The difficult struggles NOAA goes through to bring us updated charts were highlighted for Alaska’s Whale Passage. Frequent 7 knot currents, currents so bad that surveys could only be done in one direction, areas last surveyed 100 years ago, projected currents not at all like the actual currents, charted depths twice the actual depths (charted 48 ft. but the actual was only 24 ft.)
Hats off to NOAA for yet another chart update in tough conditions.
by Ensign Sarah Chappel, NOAA Ship Rainier
NOAA Ship Rainier recently surveyed Whale Passage, which separates Whale Island from Kodiak Island, Alaska. The area has never been surveyed with modern full bottom coverage methods, and some project areas were last surveyed by lead lines around a hundred years ago. The area frequently experiences 7 knot currents, making rocky or shoal areas particularly treacherous. Whale Passage is a high traffic area for fishing vessels, U.S. Coast Guard cutters, barges, ferries, and small boats, which is why updating the area’s nautical charts is so important.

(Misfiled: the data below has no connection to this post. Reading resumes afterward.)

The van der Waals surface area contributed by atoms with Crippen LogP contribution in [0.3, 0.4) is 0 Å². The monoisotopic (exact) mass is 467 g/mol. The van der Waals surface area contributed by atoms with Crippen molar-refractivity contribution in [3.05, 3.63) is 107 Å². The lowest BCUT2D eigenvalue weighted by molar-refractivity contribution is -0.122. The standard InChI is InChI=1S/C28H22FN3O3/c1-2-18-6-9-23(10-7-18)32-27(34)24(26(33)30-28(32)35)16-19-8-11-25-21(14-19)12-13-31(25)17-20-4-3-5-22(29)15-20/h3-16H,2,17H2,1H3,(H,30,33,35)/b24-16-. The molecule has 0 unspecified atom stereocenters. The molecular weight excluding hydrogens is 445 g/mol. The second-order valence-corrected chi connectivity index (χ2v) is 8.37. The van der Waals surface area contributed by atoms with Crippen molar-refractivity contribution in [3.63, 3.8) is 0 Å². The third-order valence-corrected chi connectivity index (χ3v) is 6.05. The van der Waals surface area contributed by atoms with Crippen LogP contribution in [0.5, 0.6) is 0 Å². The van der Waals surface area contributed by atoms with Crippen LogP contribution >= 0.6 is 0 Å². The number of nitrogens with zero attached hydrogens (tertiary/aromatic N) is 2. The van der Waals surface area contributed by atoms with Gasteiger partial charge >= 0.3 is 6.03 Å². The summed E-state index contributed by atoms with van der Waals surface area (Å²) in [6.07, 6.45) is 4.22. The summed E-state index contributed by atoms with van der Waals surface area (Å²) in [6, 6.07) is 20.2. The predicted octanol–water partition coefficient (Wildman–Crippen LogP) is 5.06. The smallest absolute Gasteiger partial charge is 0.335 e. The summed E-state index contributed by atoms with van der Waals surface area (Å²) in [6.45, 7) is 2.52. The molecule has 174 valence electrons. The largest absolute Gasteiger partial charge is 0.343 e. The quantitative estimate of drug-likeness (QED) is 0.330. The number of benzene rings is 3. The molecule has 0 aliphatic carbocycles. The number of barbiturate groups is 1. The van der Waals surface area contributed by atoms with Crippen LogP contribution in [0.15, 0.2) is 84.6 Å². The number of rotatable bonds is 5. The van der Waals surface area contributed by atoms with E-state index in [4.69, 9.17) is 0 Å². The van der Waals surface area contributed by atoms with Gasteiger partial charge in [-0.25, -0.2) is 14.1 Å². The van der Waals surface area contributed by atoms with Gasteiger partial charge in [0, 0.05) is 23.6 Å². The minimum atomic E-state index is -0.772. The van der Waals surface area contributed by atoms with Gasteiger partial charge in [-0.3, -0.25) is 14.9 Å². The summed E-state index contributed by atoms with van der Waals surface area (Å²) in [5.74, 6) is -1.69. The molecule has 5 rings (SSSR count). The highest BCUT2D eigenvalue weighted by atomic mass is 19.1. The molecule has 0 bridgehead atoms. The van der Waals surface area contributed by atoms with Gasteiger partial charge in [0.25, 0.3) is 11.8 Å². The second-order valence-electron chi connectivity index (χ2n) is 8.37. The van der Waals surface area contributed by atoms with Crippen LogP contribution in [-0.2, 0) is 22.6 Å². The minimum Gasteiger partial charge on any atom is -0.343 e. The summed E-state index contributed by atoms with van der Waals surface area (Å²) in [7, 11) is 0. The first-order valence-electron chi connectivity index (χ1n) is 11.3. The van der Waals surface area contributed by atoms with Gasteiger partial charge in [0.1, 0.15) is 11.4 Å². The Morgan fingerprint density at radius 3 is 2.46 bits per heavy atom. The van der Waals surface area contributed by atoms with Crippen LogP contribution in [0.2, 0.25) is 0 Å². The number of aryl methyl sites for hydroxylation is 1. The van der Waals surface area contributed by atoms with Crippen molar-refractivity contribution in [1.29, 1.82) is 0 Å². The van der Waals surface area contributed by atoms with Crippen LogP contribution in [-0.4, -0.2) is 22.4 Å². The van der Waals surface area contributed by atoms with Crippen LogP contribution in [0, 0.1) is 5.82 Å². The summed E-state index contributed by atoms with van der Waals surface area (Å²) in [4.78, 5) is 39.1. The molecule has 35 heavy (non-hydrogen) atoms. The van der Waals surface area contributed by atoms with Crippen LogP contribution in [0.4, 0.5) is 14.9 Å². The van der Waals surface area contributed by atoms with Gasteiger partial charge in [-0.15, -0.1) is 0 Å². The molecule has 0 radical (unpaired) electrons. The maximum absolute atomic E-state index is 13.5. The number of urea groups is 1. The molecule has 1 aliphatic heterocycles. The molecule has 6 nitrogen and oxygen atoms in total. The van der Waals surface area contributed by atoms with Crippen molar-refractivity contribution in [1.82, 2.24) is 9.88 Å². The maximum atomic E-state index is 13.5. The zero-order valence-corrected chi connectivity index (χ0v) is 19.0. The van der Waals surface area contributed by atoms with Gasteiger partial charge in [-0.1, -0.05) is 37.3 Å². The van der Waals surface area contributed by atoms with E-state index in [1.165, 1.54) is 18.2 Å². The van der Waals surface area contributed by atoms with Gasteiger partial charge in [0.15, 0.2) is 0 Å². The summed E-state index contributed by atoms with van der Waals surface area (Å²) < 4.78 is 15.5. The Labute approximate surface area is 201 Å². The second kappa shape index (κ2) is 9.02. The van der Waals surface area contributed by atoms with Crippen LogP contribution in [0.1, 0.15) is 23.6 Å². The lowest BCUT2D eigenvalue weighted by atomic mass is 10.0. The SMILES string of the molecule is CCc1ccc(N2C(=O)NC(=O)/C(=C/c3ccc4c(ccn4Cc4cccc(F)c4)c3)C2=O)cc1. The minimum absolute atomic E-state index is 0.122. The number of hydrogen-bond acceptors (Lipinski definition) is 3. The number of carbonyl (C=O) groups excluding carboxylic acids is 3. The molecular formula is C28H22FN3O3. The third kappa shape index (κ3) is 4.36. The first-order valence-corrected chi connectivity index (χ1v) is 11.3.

The dynamics of the passage and surrounding area create several challenges for the hydrographic survey teams. The local tidal and current models are not well-known. To resolve this, Rainier was instructed to install four tide gauges in the…
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